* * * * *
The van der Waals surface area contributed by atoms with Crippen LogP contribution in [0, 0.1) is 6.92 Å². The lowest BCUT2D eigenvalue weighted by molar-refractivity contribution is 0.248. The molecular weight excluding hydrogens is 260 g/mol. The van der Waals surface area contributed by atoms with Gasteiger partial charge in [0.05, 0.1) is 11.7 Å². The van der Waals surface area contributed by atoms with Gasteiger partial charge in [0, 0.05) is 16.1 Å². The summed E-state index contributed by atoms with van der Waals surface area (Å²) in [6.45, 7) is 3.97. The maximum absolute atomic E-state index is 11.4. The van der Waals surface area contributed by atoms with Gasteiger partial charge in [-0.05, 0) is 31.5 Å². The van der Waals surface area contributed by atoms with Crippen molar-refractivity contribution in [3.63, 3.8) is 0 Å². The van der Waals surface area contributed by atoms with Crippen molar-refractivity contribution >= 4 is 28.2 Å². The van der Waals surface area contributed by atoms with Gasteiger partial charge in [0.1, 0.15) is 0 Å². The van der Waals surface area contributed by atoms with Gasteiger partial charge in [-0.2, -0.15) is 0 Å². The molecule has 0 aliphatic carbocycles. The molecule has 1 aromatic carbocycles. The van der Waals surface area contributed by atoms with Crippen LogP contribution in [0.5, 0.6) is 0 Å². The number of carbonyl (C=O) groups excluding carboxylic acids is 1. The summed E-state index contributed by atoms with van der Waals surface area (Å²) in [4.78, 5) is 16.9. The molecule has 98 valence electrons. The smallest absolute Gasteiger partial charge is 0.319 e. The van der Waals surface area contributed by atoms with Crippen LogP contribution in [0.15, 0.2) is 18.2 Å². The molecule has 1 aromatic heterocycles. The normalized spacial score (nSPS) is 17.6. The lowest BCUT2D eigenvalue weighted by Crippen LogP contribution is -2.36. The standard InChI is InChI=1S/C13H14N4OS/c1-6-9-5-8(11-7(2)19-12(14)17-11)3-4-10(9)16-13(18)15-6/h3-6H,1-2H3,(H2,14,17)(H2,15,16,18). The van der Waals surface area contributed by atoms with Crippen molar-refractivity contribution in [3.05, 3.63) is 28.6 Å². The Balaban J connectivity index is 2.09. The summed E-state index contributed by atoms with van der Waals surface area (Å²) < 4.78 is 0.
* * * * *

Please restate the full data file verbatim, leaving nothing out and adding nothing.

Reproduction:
The van der Waals surface area contributed by atoms with Crippen LogP contribution in [0, 0.1) is 6.92 Å². The lowest BCUT2D eigenvalue weighted by molar-refractivity contribution is 0.248. The molecular weight excluding hydrogens is 260 g/mol. The van der Waals surface area contributed by atoms with Gasteiger partial charge in [0.05, 0.1) is 11.7 Å². The van der Waals surface area contributed by atoms with Gasteiger partial charge in [0, 0.05) is 16.1 Å². The summed E-state index contributed by atoms with van der Waals surface area (Å²) in [6.45, 7) is 3.97. The maximum absolute atomic E-state index is 11.4. The van der Waals surface area contributed by atoms with Gasteiger partial charge in [-0.05, 0) is 31.5 Å². The van der Waals surface area contributed by atoms with Crippen molar-refractivity contribution in [3.63, 3.8) is 0 Å². The van der Waals surface area contributed by atoms with Crippen molar-refractivity contribution >= 4 is 28.2 Å². The van der Waals surface area contributed by atoms with Gasteiger partial charge in [0.1, 0.15) is 0 Å². The van der Waals surface area contributed by atoms with Gasteiger partial charge in [-0.2, -0.15) is 0 Å². The molecule has 0 aliphatic carbocycles. The molecule has 1 aromatic carbocycles. The van der Waals surface area contributed by atoms with Crippen LogP contribution in [0.5, 0.6) is 0 Å². The number of carbonyl (C=O) groups excluding carboxylic acids is 1. The summed E-state index contributed by atoms with van der Waals surface area (Å²) in [4.78, 5) is 16.9. The molecule has 98 valence electrons. The smallest absolute Gasteiger partial charge is 0.319 e. The van der Waals surface area contributed by atoms with Crippen LogP contribution in [0.15, 0.2) is 18.2 Å². The molecule has 1 aromatic heterocycles. The normalized spacial score (nSPS) is 17.6. The lowest BCUT2D eigenvalue weighted by Crippen LogP contribution is -2.36. The standard InChI is InChI=1S/C13H14N4OS/c1-6-9-5-8(11-7(2)19-12(14)17-11)3-4-10(9)16-13(18)15-6/h3-6H,1-2H3,(H2,14,17)(H2,15,16,18). The van der Waals surface area contributed by atoms with Crippen molar-refractivity contribution in [3.05, 3.63) is 28.6 Å². The Balaban J connectivity index is 2.09. The summed E-state index contributed by atoms with van der Waals surface area (Å²) < 4.78 is 0.